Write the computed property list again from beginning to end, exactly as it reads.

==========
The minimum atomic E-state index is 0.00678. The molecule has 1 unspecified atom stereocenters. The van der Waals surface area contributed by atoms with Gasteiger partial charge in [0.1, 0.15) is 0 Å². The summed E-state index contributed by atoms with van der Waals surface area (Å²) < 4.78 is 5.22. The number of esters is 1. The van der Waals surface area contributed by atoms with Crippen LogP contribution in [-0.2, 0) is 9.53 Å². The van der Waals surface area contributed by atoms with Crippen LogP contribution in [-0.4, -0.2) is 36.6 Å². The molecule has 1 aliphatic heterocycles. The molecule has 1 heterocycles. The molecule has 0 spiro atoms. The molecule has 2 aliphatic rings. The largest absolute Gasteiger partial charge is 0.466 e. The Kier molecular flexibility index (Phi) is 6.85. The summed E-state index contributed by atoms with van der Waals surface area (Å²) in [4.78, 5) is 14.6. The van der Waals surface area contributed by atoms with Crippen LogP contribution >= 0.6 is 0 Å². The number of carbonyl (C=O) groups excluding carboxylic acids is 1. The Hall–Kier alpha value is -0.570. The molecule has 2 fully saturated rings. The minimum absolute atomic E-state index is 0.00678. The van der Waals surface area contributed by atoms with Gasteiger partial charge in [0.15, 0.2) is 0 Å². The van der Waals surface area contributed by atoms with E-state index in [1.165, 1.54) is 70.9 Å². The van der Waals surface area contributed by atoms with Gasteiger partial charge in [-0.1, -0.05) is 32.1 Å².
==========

The minimum atomic E-state index is 0.00678. The molecule has 1 unspecified atom stereocenters. The van der Waals surface area contributed by atoms with Gasteiger partial charge in [0.1, 0.15) is 0 Å². The summed E-state index contributed by atoms with van der Waals surface area (Å²) < 4.78 is 5.22. The number of esters is 1. The van der Waals surface area contributed by atoms with Crippen LogP contribution in [-0.2, 0) is 9.53 Å². The van der Waals surface area contributed by atoms with Crippen LogP contribution in [-0.4, -0.2) is 36.6 Å². The molecule has 1 aliphatic heterocycles. The molecule has 1 heterocycles. The molecule has 0 spiro atoms. The molecule has 2 aliphatic rings. The largest absolute Gasteiger partial charge is 0.466 e. The Kier molecular flexibility index (Phi) is 6.85. The summed E-state index contributed by atoms with van der Waals surface area (Å²) in [4.78, 5) is 14.6. The van der Waals surface area contributed by atoms with Crippen LogP contribution >= 0.6 is 0 Å². The number of carbonyl (C=O) groups excluding carboxylic acids is 1. The Hall–Kier alpha value is -0.570. The molecule has 2 fully saturated rings. The minimum absolute atomic E-state index is 0.00678. The van der Waals surface area contributed by atoms with Gasteiger partial charge in [0.15, 0.2) is 0 Å². The van der Waals surface area contributed by atoms with E-state index in [1.165, 1.54) is 70.9 Å². The van der Waals surface area contributed by atoms with Gasteiger partial charge in [-0.1, -0.05) is 32.1 Å².